Blaenavon Industrial Landscape World Heritage Site, Wales

The hills and valleys of South Wales are both beautiful and bleak. Centuries of industry, and mining in particular, have left abundant scars.

IMG_6101IMG_6022The Blaenavon Industrial Landscape was designated a UNESCO World Heritage Site in the year 2000. Covering an area of roughly 33 square kilometres (almost 13 square miles) centred on the town of Blaenavon, it includes relics from the mining and iron industries that once dominated this part of the UK, including houses built for the workers and miners.

IMG_6096The Blaenavon Ironworks began production in 1789, and were one of the world’s most important suppliers of iron throughout the early 19th Century. The ironworks operated for over a hundred years, before being closed in 1900. Today they represent one of the best-preserved blast furnace sites of their age.

The Blaenavon Ironworks - with the cast house (left), the blast furnaces (centre rear) and Water Balance Tower (right)

The Blaenavon Ironworks – with the cast house (left), the blast furnaces (centre rear) and Water Balance Tower (right)

The Blaenavon Ironworks - Water Balance Tower

The Blaenavon Ironworks – Water Balance Tower

Big Pit: National Coal Museum is the most popular of the attractions within the Blaenavon Industrial Landscape. The colliery itself was begun around 1860 and produced coal until 1980. Today’s surface buildings are dominated by pit head winding gear, which lowered miners down the main shaft to the coal face.

Big Pit: National Coal Museum

Big Pit: National Coal Museum – silhouetted against the winter sun

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Big Pit: National Coal Museum – workshops

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Big Pit: National Coal Museum - Main winding gear

Big Pit: National Coal Museum – Main winding gear

Big Pit: National Coal Museum - part of one of the winding wheels

Big Pit: National Coal Museum – part of one of the winding wheels

Big Pit: National Coal Museum - the blacksmith forges (sorry it's a little blurry)

Big Pit: National Coal Museum – the blacksmith forges (sorry it’s a little blurry)

Big Pit: National Coal Museum - in 2007,  the Pithead Baths (on the hill behind) were voted Wales’ Best National Treasure in a BBC TV programme

Big Pit: National Coal Museum – in 2007, the Pithead Baths (on the hill behind) were voted Wales’ Best National Treasure in a BBC TV programme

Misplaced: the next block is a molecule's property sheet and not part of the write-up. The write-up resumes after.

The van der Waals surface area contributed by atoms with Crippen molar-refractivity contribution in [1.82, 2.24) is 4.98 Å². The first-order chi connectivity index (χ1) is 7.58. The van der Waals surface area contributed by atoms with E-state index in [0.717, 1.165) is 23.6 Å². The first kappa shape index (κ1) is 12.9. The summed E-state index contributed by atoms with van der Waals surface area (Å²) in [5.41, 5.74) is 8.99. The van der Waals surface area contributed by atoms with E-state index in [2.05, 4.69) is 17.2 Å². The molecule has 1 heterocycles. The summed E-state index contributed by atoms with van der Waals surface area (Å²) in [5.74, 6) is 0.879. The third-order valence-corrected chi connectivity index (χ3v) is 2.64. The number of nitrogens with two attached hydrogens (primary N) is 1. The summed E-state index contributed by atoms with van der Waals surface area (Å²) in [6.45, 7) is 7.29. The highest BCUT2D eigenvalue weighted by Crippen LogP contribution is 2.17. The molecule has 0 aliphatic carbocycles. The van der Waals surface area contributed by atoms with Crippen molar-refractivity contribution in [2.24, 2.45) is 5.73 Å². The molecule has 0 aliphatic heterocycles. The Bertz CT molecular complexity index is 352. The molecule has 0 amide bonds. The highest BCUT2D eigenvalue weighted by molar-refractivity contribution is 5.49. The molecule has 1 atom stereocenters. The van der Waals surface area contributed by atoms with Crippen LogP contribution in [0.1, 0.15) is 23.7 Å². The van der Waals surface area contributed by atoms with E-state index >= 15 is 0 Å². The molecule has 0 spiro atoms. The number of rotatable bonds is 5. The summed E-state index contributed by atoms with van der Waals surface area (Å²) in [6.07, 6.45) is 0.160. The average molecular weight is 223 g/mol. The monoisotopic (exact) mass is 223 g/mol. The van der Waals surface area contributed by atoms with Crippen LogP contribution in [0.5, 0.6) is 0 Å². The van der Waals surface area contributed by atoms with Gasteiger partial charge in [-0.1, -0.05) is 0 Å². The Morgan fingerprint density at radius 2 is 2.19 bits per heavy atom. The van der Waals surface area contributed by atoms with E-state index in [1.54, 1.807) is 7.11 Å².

Big Pit: National Coal Museum - view of the complex from the Pithead Baths

Big Pit: National Coal Museum – view of the complex from the Pithead Baths

The highlight of a visit to Big Pit is undoubtedly following in the miners’ footsteps. Guests are today invited to descend 300 feet into the mine, wearing some of the equipment the miners once wore, including helmet-mounted lamps.

Big Pit: National Coal Museum - going underground (image borrowed from Big Pit website)

Big Pit: National Coal Museum – going underground (image borrowed from Big Pit website)

Admission to both Blaenavon Ironworks (managed by CADW Welsh Historic Monuments) and Big Pit: National Coal Museum (managed by the National Museum of Wales) is free, which I for one think is marvellous!

Another draw of the Blaenavon Industrial Landscape is the Pontypool and Blaenavon Railway. This two-mile-long heritage railway includes stops at Big Pit and on the outskirts of Blaenavon itself.

Pontypool and Blaenavon Railway - Big Pit Halt

Pontypool and Blaenavon Railway – Big Pit Halt

The sun may have set on iron and coal mining industries in South Wales, but their heritage lives on in the Blaenavon Industrial Landscape.

IMG_6118This post was inspired by Cee’s Fun Foto Challenge, which this week is Industrial.

Whether you’re marvelling at the rugged beauty of South Wales or impressed by its industrial heritage (or hopefully, both), why not sign up and follow my continuing Journeys here at Jaspa’s Journal (on WordPress or Bloglovin’), or through my website, Facebook, Twitter, Instagram and Tumblr?

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About Jaspa

Star of my own award-winning adventure novels, Jaspa's Journey. Geocaching addict & F1 fan. Adventure Journeyer & blogger extraordinaire. Check out my website: www.jaspasjourney.com And don’t forget to download the books and see what the buzz is all about!
This entry was posted in Environment, History, Jaspa's Journey, Photography, Travel and tagged , , , , , , , . Bookmark the permalink.

9 Responses to Blaenavon Industrial Landscape World Heritage Site, Wales

  1. Cee Neuner says:

    You have some marvelous photos as always. Thanks for playing.

  2. shawn says:

    Great photos and I Loved the history behind the area! I plan to get there in 2017 for a visit!

  3. jpeggytaylor says:

    I enjoyed your post and images. We live in an old mining village in northern England. Our old coal mines and iron and steel furnaces have all gone now but there are still plenty of clues to the area’s industrial past in our landscape 🙂

  4. Pingback: Cee’s Fun Foto Challenge-Industrial | WoollyMuses

  5. seraireland says:

    I enjoyed your photos. Great captures 🙂

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